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Case Number 11609: Small Claims Court

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The Traveling Wilburys

Rhino // 2007 // 40 Minutes // Not Rated
Reviewed by Judge Eric Profancik (Retired) // June 28th, 2007

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All Rise...

Judge Eric Profancik writes a long letter on a short piece of website.

The Charge

"She wrote a long letter on a short piece of paper."—Tom Petty, "Margarita"

The Case

I could take a lesson from that brief snippet of lyric: get to the point. That's not my style, and I tend to ramble on a bit. That's not going to change in this review, as talking about The Traveling Wilburys is a trip down memory lane. The music stirs many a remembrance and odd tale from the past 20 years. Further, as this release is two music CDs with a bonus DVD, the emphasis is actually on the music and not the DVD, which has minimal material to discuss. I am not a music critic, but I will do my best to convince you to pick up this collection. It's great music that disappeared for too long.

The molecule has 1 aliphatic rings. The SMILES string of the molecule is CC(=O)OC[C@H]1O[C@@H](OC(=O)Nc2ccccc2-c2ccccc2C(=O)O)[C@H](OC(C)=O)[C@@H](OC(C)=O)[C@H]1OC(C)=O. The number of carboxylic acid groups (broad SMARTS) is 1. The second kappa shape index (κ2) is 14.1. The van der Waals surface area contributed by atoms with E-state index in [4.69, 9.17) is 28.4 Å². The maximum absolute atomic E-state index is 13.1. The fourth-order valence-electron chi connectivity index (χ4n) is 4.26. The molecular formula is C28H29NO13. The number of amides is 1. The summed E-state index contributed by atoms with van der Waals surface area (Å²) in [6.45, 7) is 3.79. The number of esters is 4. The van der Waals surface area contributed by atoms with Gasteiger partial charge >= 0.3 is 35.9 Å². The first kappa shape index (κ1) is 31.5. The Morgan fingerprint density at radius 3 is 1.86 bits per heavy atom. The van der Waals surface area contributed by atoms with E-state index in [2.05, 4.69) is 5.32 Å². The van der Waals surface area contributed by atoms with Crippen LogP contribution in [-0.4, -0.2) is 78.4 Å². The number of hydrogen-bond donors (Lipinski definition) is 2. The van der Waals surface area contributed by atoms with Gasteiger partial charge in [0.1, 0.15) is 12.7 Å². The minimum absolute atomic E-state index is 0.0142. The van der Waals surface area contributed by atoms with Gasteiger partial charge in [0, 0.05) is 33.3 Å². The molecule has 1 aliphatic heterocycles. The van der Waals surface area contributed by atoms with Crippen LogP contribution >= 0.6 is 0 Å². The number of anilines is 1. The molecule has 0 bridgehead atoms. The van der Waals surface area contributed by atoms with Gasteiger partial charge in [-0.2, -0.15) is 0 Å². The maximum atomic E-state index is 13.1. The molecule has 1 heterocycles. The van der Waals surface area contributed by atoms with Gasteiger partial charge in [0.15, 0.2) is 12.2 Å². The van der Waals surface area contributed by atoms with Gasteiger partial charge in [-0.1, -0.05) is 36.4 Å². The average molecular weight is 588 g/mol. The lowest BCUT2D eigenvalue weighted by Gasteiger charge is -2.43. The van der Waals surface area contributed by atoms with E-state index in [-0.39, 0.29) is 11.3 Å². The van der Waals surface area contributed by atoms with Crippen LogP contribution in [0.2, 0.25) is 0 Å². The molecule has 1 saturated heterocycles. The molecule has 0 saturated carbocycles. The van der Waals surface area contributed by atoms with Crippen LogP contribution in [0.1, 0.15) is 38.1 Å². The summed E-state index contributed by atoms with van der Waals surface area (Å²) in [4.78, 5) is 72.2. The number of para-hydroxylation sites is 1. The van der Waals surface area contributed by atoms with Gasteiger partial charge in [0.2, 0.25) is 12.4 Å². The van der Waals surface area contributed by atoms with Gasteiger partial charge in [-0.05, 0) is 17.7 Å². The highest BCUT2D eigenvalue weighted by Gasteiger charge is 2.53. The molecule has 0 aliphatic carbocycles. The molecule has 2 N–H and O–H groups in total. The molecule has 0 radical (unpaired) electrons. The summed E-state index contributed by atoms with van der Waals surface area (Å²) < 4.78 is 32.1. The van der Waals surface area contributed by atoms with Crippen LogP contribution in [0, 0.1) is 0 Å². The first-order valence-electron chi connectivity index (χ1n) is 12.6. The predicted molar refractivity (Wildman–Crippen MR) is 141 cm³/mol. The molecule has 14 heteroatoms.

To talk about The Traveling Wilburys is to talk about George Harrison. To talk about George Harrison is to talk about his album Cloud Nine. To talk about Cloud Nine is to talk about The Traveling Wilburys. It's a perfect, circular story. Let's begin with Harrison and his 1987 album Cloud Nine. First, this is an excellent album. It received some good press and decent airplay due to its catchy release of "Got My Mind Set on You" and it sparked a small comeback for the former Beatle. (As with most albums, the popular release wasn't necessarily the best song on the album, which displays a wide array of styles. Take a listen to "Just for Today" for some heartfelt melodies.) With this popularity, you might remember back in the Dark Ages (before iTunes) that music companies actually released singles. Yes, you went out and bought—at this point in history—a cassette with two songs on it. Needing a B-side for his next single, "Cloud Nine," fortuitous timing yielded an amazing collaboration with Harrison and friends Roy Orbison, Jeff Lynne, Tom Petty, and Bob Dylan. Just having fun, they recorded a song, "Handle with Care," and submitted it for George's B-side. The record company realized this song was too good for this purpose and asked if George and his friends could make a few more songs for a full album release instead.